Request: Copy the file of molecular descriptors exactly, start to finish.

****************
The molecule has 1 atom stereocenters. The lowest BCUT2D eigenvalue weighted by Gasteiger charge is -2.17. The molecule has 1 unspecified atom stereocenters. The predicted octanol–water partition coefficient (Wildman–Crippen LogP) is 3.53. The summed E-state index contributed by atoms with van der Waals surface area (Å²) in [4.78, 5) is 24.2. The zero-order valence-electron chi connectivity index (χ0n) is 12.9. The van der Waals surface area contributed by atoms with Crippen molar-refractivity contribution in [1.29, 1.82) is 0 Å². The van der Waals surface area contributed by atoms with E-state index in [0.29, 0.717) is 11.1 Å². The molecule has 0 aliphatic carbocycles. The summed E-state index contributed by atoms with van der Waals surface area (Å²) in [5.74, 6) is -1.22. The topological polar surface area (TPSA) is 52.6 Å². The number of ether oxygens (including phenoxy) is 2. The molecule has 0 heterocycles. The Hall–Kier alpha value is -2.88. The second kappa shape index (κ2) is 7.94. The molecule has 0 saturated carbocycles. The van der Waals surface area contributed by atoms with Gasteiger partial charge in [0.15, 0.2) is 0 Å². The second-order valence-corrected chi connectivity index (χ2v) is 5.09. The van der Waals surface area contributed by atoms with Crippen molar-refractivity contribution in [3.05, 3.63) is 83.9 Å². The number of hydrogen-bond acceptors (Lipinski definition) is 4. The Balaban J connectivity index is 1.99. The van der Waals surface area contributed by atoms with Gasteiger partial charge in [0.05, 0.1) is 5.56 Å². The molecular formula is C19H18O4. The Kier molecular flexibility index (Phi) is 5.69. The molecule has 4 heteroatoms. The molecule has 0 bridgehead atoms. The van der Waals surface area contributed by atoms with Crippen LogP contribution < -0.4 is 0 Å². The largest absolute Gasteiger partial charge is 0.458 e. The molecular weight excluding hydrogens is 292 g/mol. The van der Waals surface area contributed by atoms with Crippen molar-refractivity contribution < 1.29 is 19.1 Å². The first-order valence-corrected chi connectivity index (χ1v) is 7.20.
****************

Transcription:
The molecule has 1 atom stereocenters. The lowest BCUT2D eigenvalue weighted by Gasteiger charge is -2.17. The molecule has 1 unspecified atom stereocenters. The predicted octanol–water partition coefficient (Wildman–Crippen LogP) is 3.53. The summed E-state index contributed by atoms with van der Waals surface area (Å²) in [4.78, 5) is 24.2. The zero-order valence-electron chi connectivity index (χ0n) is 12.9. The van der Waals surface area contributed by atoms with Crippen molar-refractivity contribution in [1.29, 1.82) is 0 Å². The van der Waals surface area contributed by atoms with E-state index in [0.29, 0.717) is 11.1 Å². The molecule has 0 aliphatic carbocycles. The summed E-state index contributed by atoms with van der Waals surface area (Å²) in [5.74, 6) is -1.22. The topological polar surface area (TPSA) is 52.6 Å². The number of ether oxygens (including phenoxy) is 2. The molecule has 0 heterocycles. The Hall–Kier alpha value is -2.88. The second kappa shape index (κ2) is 7.94. The molecule has 0 saturated carbocycles. The van der Waals surface area contributed by atoms with Gasteiger partial charge in [0.15, 0.2) is 0 Å². The second-order valence-corrected chi connectivity index (χ2v) is 5.09. The van der Waals surface area contributed by atoms with Crippen molar-refractivity contribution in [3.05, 3.63) is 83.9 Å². The number of hydrogen-bond acceptors (Lipinski definition) is 4. The Balaban J connectivity index is 1.99. The van der Waals surface area contributed by atoms with Gasteiger partial charge in [0.05, 0.1) is 5.56 Å². The molecular formula is C19H18O4. The Kier molecular flexibility index (Phi) is 5.69. The molecule has 4 heteroatoms. The molecule has 0 bridgehead atoms. The van der Waals surface area contributed by atoms with Crippen LogP contribution < -0.4 is 0 Å². The largest absolute Gasteiger partial charge is 0.458 e. The molecular weight excluding hydrogens is 292 g/mol. The van der Waals surface area contributed by atoms with Crippen molar-refractivity contribution < 1.29 is 19.1 Å². The first-order valence-corrected chi connectivity index (χ1v) is 7.20.